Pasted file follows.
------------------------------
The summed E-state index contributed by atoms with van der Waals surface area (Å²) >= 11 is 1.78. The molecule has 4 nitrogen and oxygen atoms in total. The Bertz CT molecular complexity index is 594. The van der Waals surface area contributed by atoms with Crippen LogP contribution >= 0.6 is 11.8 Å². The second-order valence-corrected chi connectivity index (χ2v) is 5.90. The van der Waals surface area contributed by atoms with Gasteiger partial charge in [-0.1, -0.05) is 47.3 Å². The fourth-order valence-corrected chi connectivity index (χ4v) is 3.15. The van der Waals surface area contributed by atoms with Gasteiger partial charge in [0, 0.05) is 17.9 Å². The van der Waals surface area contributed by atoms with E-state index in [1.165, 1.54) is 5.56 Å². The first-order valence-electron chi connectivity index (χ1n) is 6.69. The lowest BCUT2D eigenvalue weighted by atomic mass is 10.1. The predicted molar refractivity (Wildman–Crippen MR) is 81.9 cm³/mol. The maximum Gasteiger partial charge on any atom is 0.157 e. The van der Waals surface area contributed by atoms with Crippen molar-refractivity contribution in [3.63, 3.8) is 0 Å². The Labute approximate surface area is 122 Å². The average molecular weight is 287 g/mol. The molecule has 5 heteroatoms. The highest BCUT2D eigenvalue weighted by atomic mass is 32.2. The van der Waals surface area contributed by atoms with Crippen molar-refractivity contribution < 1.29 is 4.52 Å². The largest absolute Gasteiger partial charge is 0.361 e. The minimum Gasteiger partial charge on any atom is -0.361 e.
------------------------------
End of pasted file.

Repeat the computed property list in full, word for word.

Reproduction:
The summed E-state index contributed by atoms with van der Waals surface area (Å²) >= 11 is 1.78. The molecule has 4 nitrogen and oxygen atoms in total. The Bertz CT molecular complexity index is 594. The van der Waals surface area contributed by atoms with Crippen LogP contribution >= 0.6 is 11.8 Å². The second-order valence-corrected chi connectivity index (χ2v) is 5.90. The van der Waals surface area contributed by atoms with Gasteiger partial charge in [-0.1, -0.05) is 47.3 Å². The fourth-order valence-corrected chi connectivity index (χ4v) is 3.15. The van der Waals surface area contributed by atoms with Gasteiger partial charge in [0, 0.05) is 17.9 Å². The van der Waals surface area contributed by atoms with E-state index in [1.165, 1.54) is 5.56 Å². The first-order valence-electron chi connectivity index (χ1n) is 6.69. The lowest BCUT2D eigenvalue weighted by atomic mass is 10.1. The predicted molar refractivity (Wildman–Crippen MR) is 81.9 cm³/mol. The maximum Gasteiger partial charge on any atom is 0.157 e. The van der Waals surface area contributed by atoms with Crippen molar-refractivity contribution in [3.63, 3.8) is 0 Å². The Labute approximate surface area is 122 Å². The average molecular weight is 287 g/mol. The molecule has 5 heteroatoms. The highest BCUT2D eigenvalue weighted by atomic mass is 32.2. The van der Waals surface area contributed by atoms with Crippen molar-refractivity contribution < 1.29 is 4.52 Å². The largest absolute Gasteiger partial charge is 0.361 e. The minimum Gasteiger partial charge on any atom is -0.361 e.